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Rosie*, 28, lives in Farnham, Surrey, with her fiancé and dog in a house they recently bought with a mortgage. She works for a construction company and earns just over £33k a year.
Until four years ago, Rosie’s attempts at saving were unsuccessful. She didn’t consider what she was actually saving for and as a result, would need to dip into her savings whenever she went over budget.
Pots have transformed Rosie’s approach to saving. By giving her money a clear purpose, she’s now more motivated to stick to her targets. (It helps that she has a wedding and house renovations to save for.)
Rosie has also become better at planning ahead by starting a Pot for life’s little surprises, which she calls her “sinking fund” – money separate from her savings which goes towards unexpected expenses or irregular payments that are outside her normal budget.
Saving for her future self in this way means Rosie no longer has to dip into her savings when a birthday crops up or something needs fixing at home.
"I used to have a difficult relationship with money. It didn’t seem real"
I could never save effectively – I was good at putting money away, but I’d always take it out again. I’d put a round number into a savings account and then if I was running low on money, I’d dip into the account and spend it.
Because my savings weren’t separated – I had just one savings account with a big number in it – I didn’t think anything of taking out £50 here and there. This meant my savings never really grew and I spent any money I hadn’t accounted for.
"Whereas with Monzo, because you can split up your savings for specific things, I can hold myself accountable"
Using Pots reminds me there are concrete things I’m saving for. At the top of my screen it tells me how much money I've got overall and that’s a big number, but each individual Pot is smaller because they're all for specific things. The smaller numbers mean more than when my savings were just a single number.
It also helps me budget better because I can see where my money’s going and how much I’m left with. Rather than me putting something away and just spending the rest, without knowing what I've spent it on.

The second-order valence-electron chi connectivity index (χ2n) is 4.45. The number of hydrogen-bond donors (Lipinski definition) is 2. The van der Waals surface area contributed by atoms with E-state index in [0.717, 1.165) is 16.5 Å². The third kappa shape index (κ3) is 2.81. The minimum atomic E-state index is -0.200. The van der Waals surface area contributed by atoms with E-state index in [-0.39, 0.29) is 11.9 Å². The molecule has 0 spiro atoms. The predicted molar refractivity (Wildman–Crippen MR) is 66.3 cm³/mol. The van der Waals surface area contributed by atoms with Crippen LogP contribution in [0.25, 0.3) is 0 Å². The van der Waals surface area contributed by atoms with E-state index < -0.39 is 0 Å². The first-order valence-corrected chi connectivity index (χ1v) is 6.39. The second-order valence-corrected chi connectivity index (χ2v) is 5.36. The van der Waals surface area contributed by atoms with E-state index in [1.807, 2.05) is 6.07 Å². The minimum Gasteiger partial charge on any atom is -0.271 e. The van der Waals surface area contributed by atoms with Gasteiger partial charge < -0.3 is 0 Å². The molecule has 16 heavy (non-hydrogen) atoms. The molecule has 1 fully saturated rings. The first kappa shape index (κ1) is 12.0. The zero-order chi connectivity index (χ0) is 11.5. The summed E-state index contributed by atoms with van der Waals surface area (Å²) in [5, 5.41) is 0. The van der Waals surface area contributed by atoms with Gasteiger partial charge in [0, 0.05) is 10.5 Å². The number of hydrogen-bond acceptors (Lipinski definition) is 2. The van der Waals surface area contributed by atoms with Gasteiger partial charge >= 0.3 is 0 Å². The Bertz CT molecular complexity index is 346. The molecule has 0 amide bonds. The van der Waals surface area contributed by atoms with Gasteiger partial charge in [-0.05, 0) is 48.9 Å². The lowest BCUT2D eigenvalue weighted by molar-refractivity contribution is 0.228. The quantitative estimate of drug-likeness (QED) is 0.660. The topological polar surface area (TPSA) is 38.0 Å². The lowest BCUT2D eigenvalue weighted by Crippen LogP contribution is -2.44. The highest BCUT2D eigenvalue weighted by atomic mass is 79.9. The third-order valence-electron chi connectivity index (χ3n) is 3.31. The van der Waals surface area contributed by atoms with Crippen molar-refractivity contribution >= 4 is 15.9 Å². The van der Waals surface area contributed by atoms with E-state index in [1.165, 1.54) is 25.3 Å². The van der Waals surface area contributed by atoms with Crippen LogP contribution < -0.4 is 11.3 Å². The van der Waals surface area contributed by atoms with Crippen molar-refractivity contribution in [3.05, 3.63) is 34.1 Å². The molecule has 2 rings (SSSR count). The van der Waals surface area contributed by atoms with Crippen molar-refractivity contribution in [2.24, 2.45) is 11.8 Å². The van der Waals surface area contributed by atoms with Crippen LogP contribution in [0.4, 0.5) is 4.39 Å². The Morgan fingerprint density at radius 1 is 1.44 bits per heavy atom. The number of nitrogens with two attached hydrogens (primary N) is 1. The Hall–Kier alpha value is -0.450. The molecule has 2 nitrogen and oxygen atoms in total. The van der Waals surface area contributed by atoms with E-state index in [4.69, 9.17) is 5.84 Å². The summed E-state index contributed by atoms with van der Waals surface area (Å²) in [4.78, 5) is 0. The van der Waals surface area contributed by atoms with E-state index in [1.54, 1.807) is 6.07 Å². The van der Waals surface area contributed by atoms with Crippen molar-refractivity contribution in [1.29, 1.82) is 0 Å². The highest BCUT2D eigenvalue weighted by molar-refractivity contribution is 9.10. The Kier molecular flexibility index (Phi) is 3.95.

"I’m much more motivated to save than I used to be"
I love being able to set a savings goal so I can see how far away I am, percentage wise, from hitting a specific target. Monzo is so much more visually useful [than other banks] and helps me wrap my head around where I'm at with my money.
Before I joined Monzo, when I’d save for general things like wear and tear on my car, Christmas, gifts and holidays, it was easy to chip away at my savings rather than build them.
Monzo has flipped it the other way. I don't want to withdraw money, because I can see how close I am to my goal. And with Savings Pots you don't get the money until the next day, which also puts me off wanting to withdraw because the transfer isn’t immediate.
"Right now I’ve got two big savings goals: our wedding and house renovations"
We got engaged in September and plan to get married in 2024. We don't know what our budget is, but we don't want it to be huge. I’ve put a savings goal of £5k on my Pot because I don't want the target to be too unrealistic.
We're still looking at venues and things are expensive. I’ve only been putting £25 a month into the Pot and £5k definitely isn’t enough. But rather than panicking, at least I'm starting somewhere.
We moved into our new house last May. It's a two bedroom, terraced house which used to be a rental property. For my house renovations Pot, I’ve set the goal as £2k for now. We wanted to do big things like the kitchen and the bathroom. But the quotes we got were over £10k so we're scaling it back now, looking at doing one room at a time so we don’t have to save as much.